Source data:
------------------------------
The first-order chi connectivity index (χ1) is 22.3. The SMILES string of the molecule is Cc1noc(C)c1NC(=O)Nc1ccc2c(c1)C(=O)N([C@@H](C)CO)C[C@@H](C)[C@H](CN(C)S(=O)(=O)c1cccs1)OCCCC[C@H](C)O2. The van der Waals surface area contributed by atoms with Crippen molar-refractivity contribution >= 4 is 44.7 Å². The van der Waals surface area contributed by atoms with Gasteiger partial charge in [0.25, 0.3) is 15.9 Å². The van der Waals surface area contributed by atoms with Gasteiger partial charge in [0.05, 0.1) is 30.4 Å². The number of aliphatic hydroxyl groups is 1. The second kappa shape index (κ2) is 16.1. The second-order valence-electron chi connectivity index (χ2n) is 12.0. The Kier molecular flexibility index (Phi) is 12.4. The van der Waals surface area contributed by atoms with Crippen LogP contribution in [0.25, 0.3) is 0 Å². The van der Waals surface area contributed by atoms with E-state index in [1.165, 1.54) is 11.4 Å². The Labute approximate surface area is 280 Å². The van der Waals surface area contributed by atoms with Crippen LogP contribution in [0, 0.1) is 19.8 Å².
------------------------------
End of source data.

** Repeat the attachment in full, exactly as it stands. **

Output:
The first-order chi connectivity index (χ1) is 22.3. The SMILES string of the molecule is Cc1noc(C)c1NC(=O)Nc1ccc2c(c1)C(=O)N([C@@H](C)CO)C[C@@H](C)[C@H](CN(C)S(=O)(=O)c1cccs1)OCCCC[C@H](C)O2. The van der Waals surface area contributed by atoms with Crippen molar-refractivity contribution >= 4 is 44.7 Å². The van der Waals surface area contributed by atoms with Gasteiger partial charge in [0.25, 0.3) is 15.9 Å². The van der Waals surface area contributed by atoms with Gasteiger partial charge in [0.05, 0.1) is 30.4 Å². The number of aliphatic hydroxyl groups is 1. The second kappa shape index (κ2) is 16.1. The second-order valence-electron chi connectivity index (χ2n) is 12.0. The Kier molecular flexibility index (Phi) is 12.4. The van der Waals surface area contributed by atoms with Crippen LogP contribution in [0.25, 0.3) is 0 Å². The van der Waals surface area contributed by atoms with E-state index in [1.165, 1.54) is 11.4 Å². The Labute approximate surface area is 280 Å². The van der Waals surface area contributed by atoms with Crippen LogP contribution in [0, 0.1) is 19.8 Å².